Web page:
A few months later, they were setting up for the product's "2.0" project. I noted that my standard was included, and that they again explicitly required that I not implement that one part that they "didn't need".

    I sent my resume around, and a few weeks later, told them that I wouldn't be working on release 2.0.

    It's interesting how many of the good programmers that I know have stories very similar to this. And most of them don't work for Microsoft.

  • by houghi (78078) on Friday April 09, 2010 @05:22PM (#31795228)

    I have had problems with Indian programmers. But then it was not their fault that they did not understand the fact that in Belgium things need to be done in two languages.
    We have this great CRM system for you that you can use for Marketing.
    * Where does it indicate the language like we asked?
    You can send it in any language.
    * We can only send it in Dutch or French
    Yes. Isn't that great?
    * We need to be able to send it in Dutch AND French
    Yes, that is possible as well. You can send it twice
    * We can not send French messages to Dutch customers.
    Well, uh, we will implement that. (More then a year later: Sorry, no budget anymore.)

    So a waste of a LOT of money. Could have done it much cheaper myself AND would have had something that would have worked.

  • by mooingyak (720677) on Friday April 09, 2010 @09:55PM (#31797342)

    brilliant but unmaintainable code

    I've read most of your comments in this thread and largely agree with you. However, there is no such thing as brilliant but unmaintainable code. Brilliant code is typically something you would never have thought of doing, but what it does and how to change it is immediately obvious when you look at it.

    I worked with a guy who was very smart and could solve problems that most of the rest of the staff would have trouble with... and I advocating firing him because it was less of a time drain for me to help the other guys figure out a good way to solve the tough problems they ran into than it was to help them figure out what the hell genius boy had done. Most of his code required total rewrites in order to make useful changes. I suspect you meant that kind of coder. Solving difficult problems does not necessarily amount to brilliant code, and sometimes simple problems can have brilliant solutions.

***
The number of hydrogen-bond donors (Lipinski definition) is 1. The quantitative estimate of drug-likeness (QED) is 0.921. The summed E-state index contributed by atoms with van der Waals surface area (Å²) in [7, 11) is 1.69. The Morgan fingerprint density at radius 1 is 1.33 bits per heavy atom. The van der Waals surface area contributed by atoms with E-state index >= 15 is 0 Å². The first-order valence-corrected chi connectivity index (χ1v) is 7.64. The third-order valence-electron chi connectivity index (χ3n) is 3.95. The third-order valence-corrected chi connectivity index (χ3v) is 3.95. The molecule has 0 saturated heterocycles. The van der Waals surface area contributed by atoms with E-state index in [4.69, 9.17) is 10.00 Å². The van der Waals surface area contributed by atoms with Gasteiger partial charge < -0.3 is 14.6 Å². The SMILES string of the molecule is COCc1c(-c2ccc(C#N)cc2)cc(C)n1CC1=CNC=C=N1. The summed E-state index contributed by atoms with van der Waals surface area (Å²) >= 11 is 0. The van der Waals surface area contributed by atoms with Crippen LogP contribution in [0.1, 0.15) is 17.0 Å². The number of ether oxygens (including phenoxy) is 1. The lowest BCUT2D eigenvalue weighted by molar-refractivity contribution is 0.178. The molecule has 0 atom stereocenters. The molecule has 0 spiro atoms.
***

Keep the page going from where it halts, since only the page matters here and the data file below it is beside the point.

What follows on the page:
• by fleebert (232999) on Saturday April 10, 2010 @12:21PM (#31800130)

    This is true, and it's a problem which needs addressing. Keep in mind that they didn't say "yes" because they're ignorant, stupid, or bad coders. They may in fact be some or all of those things (which is a different issue), but those things are most likely not why they said "yes"; they did it because they're Indian.

    Note that I say this not as an Indian but as an expat who's been in India for a bit more than a year now. There are ridiculously complex reasons why this behavior exists (it's a multi-thousand year-old culture with a billion people; nothing's simple), but the treatment of the summary of the precis of the cliff's notes (which is pretty much all a single year here will give you) is that the junior folks, especially those who have not worked for US companies before, make the assumption that if they're being asked to do something then it must be doable because the people in power asked them to do it. Or at the very least, they're not going to call out the people in power of for thinking that it's possible.

    My advice? If you're working for a company which is running into this problem, make a very concerted effort to convince management to invest in Indian cultural training for your staff (both domestic and Indian) and ensure that management takes these classes as well. The cultural disconnect which exists between India and western countries in general (and the U.S. in particular) is huge, and throwing folks into a stewpot together and thinking things will just work is foolish.

    Having been to India twice (once on short-term assignment with no cultural prep and now again on a long-term assignment with several days of cultural prep), I can tell you the training makes a world of difference.

A sheet of paper is an ink-lined plane. -- Willard Espy, "An Almanac of Words at Play"